Sunday, 8 April 2018

Best musicians I've seen - 4.1: guitarists

Well, I never got to see Hendrix or Clapton, the latter not for the want of trying to get a ticket for the Cream reunion, though I doubt I would favour Clapton over all my other options. Nor did I see Mark Knopfler, another fine guitarist.

But I do have a shortlist and I've been comparing it with Rolling Stone magazine's list of its 100 greatest guitarists published in 2011*. This was an update of an earlier version, having the merit that, instead of the RS editor's choice, it was voted for by a panel including some of the most famous ever guitarists, including Richie Blackmore, Dave Davies, Robbie Kreiger, Brian May, Carlos Santana, Andy Summers and Mick Taylor. Which perhaps explains why all of the above are included.

Nevertheless, I've seen 7 of Rolling Stone's top 25 and 12 of the top 100. Indeed, all of my shortlisted guitarists but one figure in the RS top 100. One of those who does is Carlos Santana, who appears at number 20 in Rolling Stone's list.

Santana were a bit of a cult band when I started at University, based on their eponymous first album, er, Santana. I'd read about Santana saying his band was percussion driven, featuring multiple drummers (usually three). This hadn't made me want to go out of my way to listen to them. Which, youngsters, meant back in those days that you didn't hear them at all. Radio 2 might play Samba Pa Ti and Oye Como Va nowadays but the Beeb didn't play Santana much then. However, hearing Soul Sacrifice off Santana at a student party piqued my interest and the second album Abraxas, one of the classic albums of all time in my estimation, had me sold. Though it wasn't until a couple of albums later, with Caravanserai (also a seriously good album) that the band started getting nominated for awards. And it was more than 2 decades later, in 2000, when they cleaned up with 8 Grammy awards for the album Supernatural and songs on it, including album if the year, record of the year (for Smooth) and best pop and best rock instrumental performances, for El Farrol and The Calling.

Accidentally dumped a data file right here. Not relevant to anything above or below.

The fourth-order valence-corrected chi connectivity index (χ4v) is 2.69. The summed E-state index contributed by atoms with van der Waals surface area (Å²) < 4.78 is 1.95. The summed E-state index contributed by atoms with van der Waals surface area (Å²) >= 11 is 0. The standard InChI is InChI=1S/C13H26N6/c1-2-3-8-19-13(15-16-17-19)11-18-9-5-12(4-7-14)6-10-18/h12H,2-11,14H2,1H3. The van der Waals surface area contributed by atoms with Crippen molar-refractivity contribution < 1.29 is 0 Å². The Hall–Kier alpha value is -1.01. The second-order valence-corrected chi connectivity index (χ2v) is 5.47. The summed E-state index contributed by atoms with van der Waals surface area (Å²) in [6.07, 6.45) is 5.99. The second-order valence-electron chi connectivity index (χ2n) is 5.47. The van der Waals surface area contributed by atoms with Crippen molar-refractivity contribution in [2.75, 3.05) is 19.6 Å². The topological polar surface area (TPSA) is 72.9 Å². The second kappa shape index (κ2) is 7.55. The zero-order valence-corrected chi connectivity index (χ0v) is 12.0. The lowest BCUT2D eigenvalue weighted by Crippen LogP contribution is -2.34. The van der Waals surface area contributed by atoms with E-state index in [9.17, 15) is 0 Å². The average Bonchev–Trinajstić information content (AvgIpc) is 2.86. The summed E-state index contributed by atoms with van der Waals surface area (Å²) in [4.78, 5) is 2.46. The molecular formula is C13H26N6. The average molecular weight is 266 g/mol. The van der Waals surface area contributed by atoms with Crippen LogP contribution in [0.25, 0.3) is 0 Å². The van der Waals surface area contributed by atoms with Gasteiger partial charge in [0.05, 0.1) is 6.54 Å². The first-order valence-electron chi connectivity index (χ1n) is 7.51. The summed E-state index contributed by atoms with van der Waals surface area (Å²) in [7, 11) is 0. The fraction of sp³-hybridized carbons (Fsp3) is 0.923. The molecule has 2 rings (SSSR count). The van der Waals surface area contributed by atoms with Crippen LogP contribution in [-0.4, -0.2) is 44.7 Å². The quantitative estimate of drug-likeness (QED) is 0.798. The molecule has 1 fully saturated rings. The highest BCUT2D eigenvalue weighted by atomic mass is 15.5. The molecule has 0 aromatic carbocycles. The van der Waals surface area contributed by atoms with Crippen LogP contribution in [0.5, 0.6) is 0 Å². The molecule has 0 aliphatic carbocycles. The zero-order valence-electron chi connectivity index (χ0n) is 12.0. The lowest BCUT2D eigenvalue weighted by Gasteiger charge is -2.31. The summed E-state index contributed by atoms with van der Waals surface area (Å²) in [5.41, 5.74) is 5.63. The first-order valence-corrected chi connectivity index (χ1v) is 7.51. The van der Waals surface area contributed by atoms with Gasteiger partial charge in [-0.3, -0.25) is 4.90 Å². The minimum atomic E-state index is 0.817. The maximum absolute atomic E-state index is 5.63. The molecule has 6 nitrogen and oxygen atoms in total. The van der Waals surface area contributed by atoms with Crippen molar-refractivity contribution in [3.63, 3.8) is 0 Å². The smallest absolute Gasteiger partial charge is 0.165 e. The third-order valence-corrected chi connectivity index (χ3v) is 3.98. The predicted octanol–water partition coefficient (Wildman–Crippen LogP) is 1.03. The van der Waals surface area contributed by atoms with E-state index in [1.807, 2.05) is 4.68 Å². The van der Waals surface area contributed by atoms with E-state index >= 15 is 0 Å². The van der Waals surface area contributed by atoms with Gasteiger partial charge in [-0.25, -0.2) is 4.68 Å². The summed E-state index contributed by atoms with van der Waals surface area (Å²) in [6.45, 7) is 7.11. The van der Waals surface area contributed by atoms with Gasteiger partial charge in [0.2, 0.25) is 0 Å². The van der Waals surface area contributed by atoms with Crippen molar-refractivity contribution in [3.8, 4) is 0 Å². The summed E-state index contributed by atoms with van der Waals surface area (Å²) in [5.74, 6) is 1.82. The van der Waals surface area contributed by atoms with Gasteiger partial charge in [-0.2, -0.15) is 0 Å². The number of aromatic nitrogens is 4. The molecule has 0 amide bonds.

Santana is officially a rock-latin american jazz fusion band, but even knowing that I didn't realise just how much the music was based on latin american dance rhythms. It took watching several seasons of Strictly and seeing Santana live rather belatedly in 2013 with, yes, three percussionists (lots of bongos and cymbals, only one full time on a normal drumkit) for me to appreciate how much the samba rhythm in particular permeates the music. With Carlos on lead, a bass player and a keyboards player, percussionists represented half the personnel on stage.

Carlos was, as you would expect, a very fluent player and the marvellous guitar runs on Black Magic Woman, Oye Como Va and Samba Pa Ti were done full justice. Though a couple of other things stuck in my memory.

The first was the Mexican, as Santana calls himself (he was born in Mexico, his family moving to San Francisco when he was young) shared some of his cod philosophy with the audience throughout the gig. I say cod because it was all rather simplistic, but "you are not responsible for your parents' baggage", while a rather odd thing for someone in their mid 60s to say to an audience with a similar average age, resonated for me and Mrs H, there having been a lot of baggage left for us to clear, both physical and metaphorical.  One of his other snippets of wisdom was to commend the importance and benefits of what he coyly termed "S - E - X". It made me wonder if he's been saying much the same thing since he started his band in the 1960s, but it did seem curiously apposite for his predominantly grey and balding audience.

Santana actually started out as a street busking band, performing endlessly long jams before graduating to the San Francisco club circuit. It got them a gig at Woodstock which led to a recording contract, though only after Columbia Records convinced the band that they needed to have some structured songs to record rather than jams. And the second point that appealed to me besides Carlos's sublime playing was the way the keyboard player would signal the end of an extemporised instrumental jam section to a song by raising his left arm and then letting it drop. In our own schoolboy "band" the keyboard player did just that and I hadn't seen anyone do it in a live performance for a very long time.

Anyway, Carlos is some player. But he's not in my final shortlist of three.....

(You didn't really think I was going to come clean on my guitarist in one post did you?)



  1. I would have to plump for Lee Ritenour, Larry Carlton and Norman Brown Phil.

    1. I'm not familiar with these dudes, Tony. Or I thought I wasn't, as Ritenour was brought in to "beef up" Run Like Hell on Pink Floyd's The Wall and Carlton played lead on Steely Dan's Kid Charlemagne from The Royal Scam, one of my favourite tracks of the 1970s, then and now. You will have to play me some of their stuff!